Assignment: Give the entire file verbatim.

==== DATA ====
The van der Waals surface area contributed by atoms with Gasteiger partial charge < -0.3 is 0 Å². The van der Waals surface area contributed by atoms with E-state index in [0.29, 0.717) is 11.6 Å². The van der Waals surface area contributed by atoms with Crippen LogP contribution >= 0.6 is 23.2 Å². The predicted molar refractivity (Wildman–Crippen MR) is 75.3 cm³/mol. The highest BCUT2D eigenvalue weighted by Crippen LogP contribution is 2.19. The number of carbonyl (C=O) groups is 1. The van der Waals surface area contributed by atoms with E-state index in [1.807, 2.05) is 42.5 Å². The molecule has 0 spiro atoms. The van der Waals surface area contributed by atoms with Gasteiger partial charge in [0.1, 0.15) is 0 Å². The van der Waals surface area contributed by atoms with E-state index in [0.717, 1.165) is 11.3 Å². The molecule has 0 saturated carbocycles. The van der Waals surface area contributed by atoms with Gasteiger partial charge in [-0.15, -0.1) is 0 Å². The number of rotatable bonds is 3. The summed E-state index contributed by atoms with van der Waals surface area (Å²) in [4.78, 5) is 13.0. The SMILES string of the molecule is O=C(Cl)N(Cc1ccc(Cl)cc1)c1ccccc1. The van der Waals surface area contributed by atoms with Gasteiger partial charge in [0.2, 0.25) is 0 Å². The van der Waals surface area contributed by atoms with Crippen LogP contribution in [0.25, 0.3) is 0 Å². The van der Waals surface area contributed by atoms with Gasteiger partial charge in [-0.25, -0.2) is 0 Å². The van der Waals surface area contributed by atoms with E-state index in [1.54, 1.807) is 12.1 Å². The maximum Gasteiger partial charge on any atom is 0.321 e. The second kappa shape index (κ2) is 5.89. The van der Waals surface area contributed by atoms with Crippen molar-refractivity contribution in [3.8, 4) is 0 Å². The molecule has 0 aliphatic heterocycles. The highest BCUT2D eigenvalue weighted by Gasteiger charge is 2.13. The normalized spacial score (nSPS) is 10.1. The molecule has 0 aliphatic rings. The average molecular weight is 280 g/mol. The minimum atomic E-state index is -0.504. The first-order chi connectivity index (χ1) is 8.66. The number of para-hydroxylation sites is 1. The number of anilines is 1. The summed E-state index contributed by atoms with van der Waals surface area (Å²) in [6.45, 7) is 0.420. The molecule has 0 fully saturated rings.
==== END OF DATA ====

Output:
The van der Waals surface area contributed by atoms with Gasteiger partial charge < -0.3 is 0 Å². The van der Waals surface area contributed by atoms with E-state index in [0.29, 0.717) is 11.6 Å². The van der Waals surface area contributed by atoms with Crippen LogP contribution >= 0.6 is 23.2 Å². The predicted molar refractivity (Wildman–Crippen MR) is 75.3 cm³/mol. The highest BCUT2D eigenvalue weighted by Crippen LogP contribution is 2.19. The number of carbonyl (C=O) groups is 1. The van der Waals surface area contributed by atoms with E-state index in [1.807, 2.05) is 42.5 Å². The molecule has 0 spiro atoms. The van der Waals surface area contributed by atoms with Gasteiger partial charge in [0.1, 0.15) is 0 Å². The van der Waals surface area contributed by atoms with E-state index in [0.717, 1.165) is 11.3 Å². The molecule has 0 saturated carbocycles. The van der Waals surface area contributed by atoms with Gasteiger partial charge in [-0.15, -0.1) is 0 Å². The number of rotatable bonds is 3. The summed E-state index contributed by atoms with van der Waals surface area (Å²) in [4.78, 5) is 13.0. The SMILES string of the molecule is O=C(Cl)N(Cc1ccc(Cl)cc1)c1ccccc1. The van der Waals surface area contributed by atoms with Gasteiger partial charge in [0.2, 0.25) is 0 Å². The van der Waals surface area contributed by atoms with Crippen LogP contribution in [0.25, 0.3) is 0 Å². The van der Waals surface area contributed by atoms with Gasteiger partial charge in [-0.25, -0.2) is 0 Å². The van der Waals surface area contributed by atoms with E-state index in [1.54, 1.807) is 12.1 Å². The maximum Gasteiger partial charge on any atom is 0.321 e. The second kappa shape index (κ2) is 5.89. The van der Waals surface area contributed by atoms with Crippen molar-refractivity contribution in [3.8, 4) is 0 Å². The molecule has 0 aliphatic heterocycles. The highest BCUT2D eigenvalue weighted by Gasteiger charge is 2.13. The normalized spacial score (nSPS) is 10.1. The molecule has 0 aliphatic rings. The average molecular weight is 280 g/mol. The minimum atomic E-state index is -0.504. The first-order chi connectivity index (χ1) is 8.66. The number of para-hydroxylation sites is 1. The number of anilines is 1. The summed E-state index contributed by atoms with van der Waals surface area (Å²) in [6.45, 7) is 0.420. The molecule has 0 fully saturated rings.